UK homeowners fork out roughly £1,800 on average to control Japanese knotweed infestation, while 10% lose over £4,000 because of its presence, new research from Crop Protection Association has revealed.
The study found the knotweed is costing homeowners thousands of pounds, with 20% claiming it caused the value of their house to drop and 60% seeing the weed damage their garden or destroy something on their property.
The findings also show a lack of knowledge of the legal and financial risks surrounding knotweed.
Only 23% of homeowners surveyed said they know how to dispose of the plant, while only 11% know you can receive an ASBO for failing to control it. Moreover, 23% are aware that you can be sued by your neighbour if the infestation stems from your property.
Sarah Mukherjee, chief executive of the Crop Protection Association, commented: “Japanese knotweed can lead to major, exacerbating flood risks. It’s important that experts have access to the most effective treatments available.”
Having thrived in the UK as an ornamental plant in the 1820s, Japanese knotweed has become one of the most damaging invasive species to arrive in the UK. The findings come after Baroness Sharples questioned the government on eliminating knotweed from the UK and just before EU members are set to vote on the ban of knotweed’s most effective treatment, glyphosate.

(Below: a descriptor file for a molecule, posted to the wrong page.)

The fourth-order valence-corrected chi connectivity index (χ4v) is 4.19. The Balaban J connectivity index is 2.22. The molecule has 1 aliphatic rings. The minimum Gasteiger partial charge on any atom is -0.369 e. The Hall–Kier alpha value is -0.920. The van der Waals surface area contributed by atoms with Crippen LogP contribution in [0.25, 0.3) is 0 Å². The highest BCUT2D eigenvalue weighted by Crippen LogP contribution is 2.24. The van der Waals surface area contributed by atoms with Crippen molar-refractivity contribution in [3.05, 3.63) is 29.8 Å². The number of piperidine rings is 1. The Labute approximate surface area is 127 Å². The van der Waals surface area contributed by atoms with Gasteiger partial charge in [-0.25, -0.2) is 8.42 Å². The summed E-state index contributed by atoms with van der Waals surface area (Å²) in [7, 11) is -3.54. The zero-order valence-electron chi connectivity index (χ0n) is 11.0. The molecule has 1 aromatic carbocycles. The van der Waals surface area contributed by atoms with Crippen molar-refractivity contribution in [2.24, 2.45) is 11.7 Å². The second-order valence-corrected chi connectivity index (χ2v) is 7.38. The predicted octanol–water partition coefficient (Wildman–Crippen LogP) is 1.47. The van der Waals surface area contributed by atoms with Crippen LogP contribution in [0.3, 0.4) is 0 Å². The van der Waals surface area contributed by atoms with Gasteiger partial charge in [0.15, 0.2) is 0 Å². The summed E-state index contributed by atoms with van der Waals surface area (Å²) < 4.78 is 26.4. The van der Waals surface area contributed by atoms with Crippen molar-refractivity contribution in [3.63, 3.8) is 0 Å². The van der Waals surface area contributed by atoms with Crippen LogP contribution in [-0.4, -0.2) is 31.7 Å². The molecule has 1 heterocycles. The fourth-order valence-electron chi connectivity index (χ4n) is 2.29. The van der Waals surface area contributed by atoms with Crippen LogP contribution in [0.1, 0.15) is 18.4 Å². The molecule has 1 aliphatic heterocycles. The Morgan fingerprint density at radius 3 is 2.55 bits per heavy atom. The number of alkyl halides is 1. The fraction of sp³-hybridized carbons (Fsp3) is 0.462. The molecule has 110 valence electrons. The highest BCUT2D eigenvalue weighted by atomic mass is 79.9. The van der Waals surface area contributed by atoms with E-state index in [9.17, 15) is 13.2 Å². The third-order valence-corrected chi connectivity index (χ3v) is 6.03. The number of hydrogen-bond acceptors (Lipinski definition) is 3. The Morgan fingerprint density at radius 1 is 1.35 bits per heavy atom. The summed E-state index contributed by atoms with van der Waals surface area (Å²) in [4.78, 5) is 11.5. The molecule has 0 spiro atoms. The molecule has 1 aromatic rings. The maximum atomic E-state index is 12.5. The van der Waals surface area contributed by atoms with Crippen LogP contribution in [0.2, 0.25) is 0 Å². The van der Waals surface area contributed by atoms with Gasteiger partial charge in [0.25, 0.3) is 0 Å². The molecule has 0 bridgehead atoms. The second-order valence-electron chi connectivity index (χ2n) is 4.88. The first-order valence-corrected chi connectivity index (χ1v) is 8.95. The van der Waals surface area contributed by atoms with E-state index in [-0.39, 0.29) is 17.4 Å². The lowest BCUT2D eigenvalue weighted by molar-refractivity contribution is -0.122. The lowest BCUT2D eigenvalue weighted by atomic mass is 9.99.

The European Chemicals Agency (ECHA) and European Food Safety Authority (EFSA) plan to vote against renewing the licence for glyphosate use in Europe due to pressure from green activists. Despite their understanding that glyphosate is safe for consumers, the herbicide may be banned from December 2017.
David Layland, founding member of the Invasive Non-Native Species Association, suggests the process of excavating Japanese knotweed without glyphosate would become costlier, less effective, and less environmentally friendly.
Without glyphosate, it is claimed that many homeowners will find it difficult to deal with knotweed on their own. In fact, not many homeowners would recognise the weed if they saw it, despite there now being an infestation every 10km in the UK. Some 17% of those taking part in the survey claimed to have a good understanding of the weed, however, 72% admitted to not knowing anything about it.
The weed can regrow from stem residue, known to only 43% of homeowners, while only one in five know it can regrow after lying dormant for up to 20 years. Just over one in three are aware that the roots can extend up to three metres in depth.
To successfully rid of the weed, homeowners will need the glyphosate to translocate through the plant and allow it to decay. Layland, also the managing director of specialist remediation company, Japanese Knotweed Control, believes glyphosate is the safest option.
He added: “If the license isn’t renewed, our only hope is that before the end of the phasing-out period for contractors, there will be a new formulation developed and licensed.”
James Sherwood-Rodgers, chairman of the Invasive Non-Native Specialists Association (INNSA), said: “INNSA and its members would welcome closure on the glyphosate debate. Without a clear decision uncertainty is created in the invasives sector, and heightened by the prolonged timescale of the voting process and hyperbolic media coverage of the product.”
He added: “We hope that the on-going debate within the EU parliament is resolved quickly so that invasives specialists can continue to use glyphosate to tackle the nation-wide problem of non-native weed infestations.”